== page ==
10 things to know about Interreg

7. Transnational cooperation helps public authorities to offer better services for citizens and companies

Transnational projects typically lead to time-saving, innovative or improved solutions and methodologies which save resources and increase efficiency. This improves cost-efficiency, accelerates the uptake of current best-practice approaches, and facilitates wise use of public resources in the region. 

We help rescue authorities to save more lives together

© Marcus Larsson

Highly frequented shipping routes that are used to transport oil and other hazardous substances connect ten countries around the Baltic Sea. Each country is equipped to respond to certain accidents. With Interreg support, emergency authorities from different countries align their operational procedures to increase their effectiveness. Coast and border guards as well as rescue and emergency services such as fire fighters conducted joint exercises in saving human lives, be it in passenger ship accidents (DiveSMART Baltic project) or in accidents with harmful chemicals in ports (HAZARD project) or at sea (ChemSAR project). The ResQU2 project platform  ensures that the gained learning experiences and existing guidelines are communicated, discussed and demonstrated to the national rescue authorities around the Baltic and North Sea areas.

By strengthening their collaboration, transnational cooperation helps rescue authorities responsible for search and rescue operations related to the sea to be more effective in the event of an accident - for the sake of EU citizens’ and companies’ safety.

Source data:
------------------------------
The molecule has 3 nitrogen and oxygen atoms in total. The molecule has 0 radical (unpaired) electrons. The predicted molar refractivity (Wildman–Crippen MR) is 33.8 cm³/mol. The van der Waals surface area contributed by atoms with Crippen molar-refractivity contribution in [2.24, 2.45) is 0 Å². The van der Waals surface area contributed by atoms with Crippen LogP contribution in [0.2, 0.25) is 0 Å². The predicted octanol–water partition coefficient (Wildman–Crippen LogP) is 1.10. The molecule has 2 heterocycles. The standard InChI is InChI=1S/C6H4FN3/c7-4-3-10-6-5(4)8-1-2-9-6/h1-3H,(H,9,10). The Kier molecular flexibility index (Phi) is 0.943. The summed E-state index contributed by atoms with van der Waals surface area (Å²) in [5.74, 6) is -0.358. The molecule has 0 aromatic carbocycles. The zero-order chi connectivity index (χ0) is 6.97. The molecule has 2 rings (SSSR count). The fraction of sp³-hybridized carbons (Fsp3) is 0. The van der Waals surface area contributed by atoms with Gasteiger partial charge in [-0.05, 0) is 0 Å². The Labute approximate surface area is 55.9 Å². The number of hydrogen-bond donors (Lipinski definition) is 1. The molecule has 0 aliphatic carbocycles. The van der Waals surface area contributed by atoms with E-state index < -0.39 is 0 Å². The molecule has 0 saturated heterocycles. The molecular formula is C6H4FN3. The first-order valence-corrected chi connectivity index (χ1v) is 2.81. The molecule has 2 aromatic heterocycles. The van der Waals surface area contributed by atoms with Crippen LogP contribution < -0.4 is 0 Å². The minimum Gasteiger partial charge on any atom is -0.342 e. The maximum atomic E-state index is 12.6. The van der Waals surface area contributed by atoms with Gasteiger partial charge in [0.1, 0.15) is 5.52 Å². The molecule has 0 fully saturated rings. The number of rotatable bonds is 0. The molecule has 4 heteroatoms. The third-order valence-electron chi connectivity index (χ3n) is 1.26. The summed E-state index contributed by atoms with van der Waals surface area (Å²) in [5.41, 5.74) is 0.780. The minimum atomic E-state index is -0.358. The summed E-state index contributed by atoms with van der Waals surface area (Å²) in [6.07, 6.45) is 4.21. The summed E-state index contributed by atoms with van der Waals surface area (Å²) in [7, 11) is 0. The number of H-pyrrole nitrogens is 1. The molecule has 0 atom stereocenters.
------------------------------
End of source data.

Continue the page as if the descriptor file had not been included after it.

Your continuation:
Project stories:
Diving and saving lives with the DiveSMART-Baltic
Fight contamination: HAZARD in Hamburg
ChemSAR presents safety operatations at sea to Commission Vice-President and Commissioner

More information about the projects ChemSARDiveSMART-Baltic, HAZARD, and RESQU2.

We help authorities handle munitions in the Baltic Sea to protect people and wildlife

Some 50,000 tons of chemical munitions and 200,000 tons of conventional munitions were dumped into the Baltic Sea after World Wars I and II. Until today, there are no efforts to remove the dangerous legacy from the bottom of the Baltic Sea. However, the recently increasing construction of pipelines, cables and wind farms at sea as well as natural corrosion of dumped containers increase the risk of explosions near populated areas and of contamination of the environment.

The Interreg project CHEMSEA mapped the munitions’ positions based on all available data and assessed their environmental and biological risks. The follow-up project DAIMON developed management options to support maritime, defence and environmental authorities in the Baltic Sea region and Skagerrak in e.g. monitoring, neutralising, transporting or destroying munitions. Maritime administrators and spatial planners, environmental agencies, coastguards and military are today aware of the existing risks, but do not use recently developed tools for risk analysis, selection of remediation methods or environmental impacts assessment. The project DAIMON 2 offers training in using the new tools and develops them further into standard operating procedures for the environmental impact assessment.

In this way, Interreg helps authorities react together to a common threat to keep people and wildlife in and around the Baltic Sea safe.

Project stories:
Disarming the Baltic seabed

More information about the projects DAIMON, DAIMON 2 and CHEMSEA


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